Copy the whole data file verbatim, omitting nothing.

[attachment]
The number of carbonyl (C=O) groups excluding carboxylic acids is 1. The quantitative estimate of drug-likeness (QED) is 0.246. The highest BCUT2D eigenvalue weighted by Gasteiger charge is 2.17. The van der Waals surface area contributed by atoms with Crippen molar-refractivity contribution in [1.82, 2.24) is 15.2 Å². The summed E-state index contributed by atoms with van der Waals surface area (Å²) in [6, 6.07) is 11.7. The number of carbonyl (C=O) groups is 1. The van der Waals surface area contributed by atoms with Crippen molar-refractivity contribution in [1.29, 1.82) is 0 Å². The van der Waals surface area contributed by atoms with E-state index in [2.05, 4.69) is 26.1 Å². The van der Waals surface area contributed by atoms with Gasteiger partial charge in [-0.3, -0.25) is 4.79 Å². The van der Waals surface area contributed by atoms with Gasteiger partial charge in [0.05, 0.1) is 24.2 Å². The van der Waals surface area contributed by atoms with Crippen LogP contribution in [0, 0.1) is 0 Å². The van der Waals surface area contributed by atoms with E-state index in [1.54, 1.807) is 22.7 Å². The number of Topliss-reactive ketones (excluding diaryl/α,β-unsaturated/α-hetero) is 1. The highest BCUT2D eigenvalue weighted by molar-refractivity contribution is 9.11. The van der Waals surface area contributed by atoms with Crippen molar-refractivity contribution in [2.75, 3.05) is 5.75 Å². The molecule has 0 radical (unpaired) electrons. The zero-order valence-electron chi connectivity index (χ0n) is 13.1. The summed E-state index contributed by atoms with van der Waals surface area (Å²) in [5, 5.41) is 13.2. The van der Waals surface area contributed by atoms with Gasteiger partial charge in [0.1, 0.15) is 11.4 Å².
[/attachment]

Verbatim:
The number of carbonyl (C=O) groups excluding carboxylic acids is 1. The quantitative estimate of drug-likeness (QED) is 0.246. The highest BCUT2D eigenvalue weighted by Gasteiger charge is 2.17. The van der Waals surface area contributed by atoms with Crippen molar-refractivity contribution in [1.82, 2.24) is 15.2 Å². The summed E-state index contributed by atoms with van der Waals surface area (Å²) in [6, 6.07) is 11.7. The number of carbonyl (C=O) groups is 1. The van der Waals surface area contributed by atoms with Crippen molar-refractivity contribution in [1.29, 1.82) is 0 Å². The van der Waals surface area contributed by atoms with E-state index in [2.05, 4.69) is 26.1 Å². The van der Waals surface area contributed by atoms with Gasteiger partial charge in [-0.3, -0.25) is 4.79 Å². The van der Waals surface area contributed by atoms with Gasteiger partial charge in [0.05, 0.1) is 24.2 Å². The van der Waals surface area contributed by atoms with Crippen LogP contribution in [0, 0.1) is 0 Å². The van der Waals surface area contributed by atoms with E-state index in [1.54, 1.807) is 22.7 Å². The number of Topliss-reactive ketones (excluding diaryl/α,β-unsaturated/α-hetero) is 1. The highest BCUT2D eigenvalue weighted by molar-refractivity contribution is 9.11. The van der Waals surface area contributed by atoms with Crippen molar-refractivity contribution in [2.75, 3.05) is 5.75 Å². The molecule has 0 radical (unpaired) electrons. The zero-order valence-electron chi connectivity index (χ0n) is 13.1. The summed E-state index contributed by atoms with van der Waals surface area (Å²) in [5, 5.41) is 13.2. The van der Waals surface area contributed by atoms with Gasteiger partial charge in [0.1, 0.15) is 11.4 Å².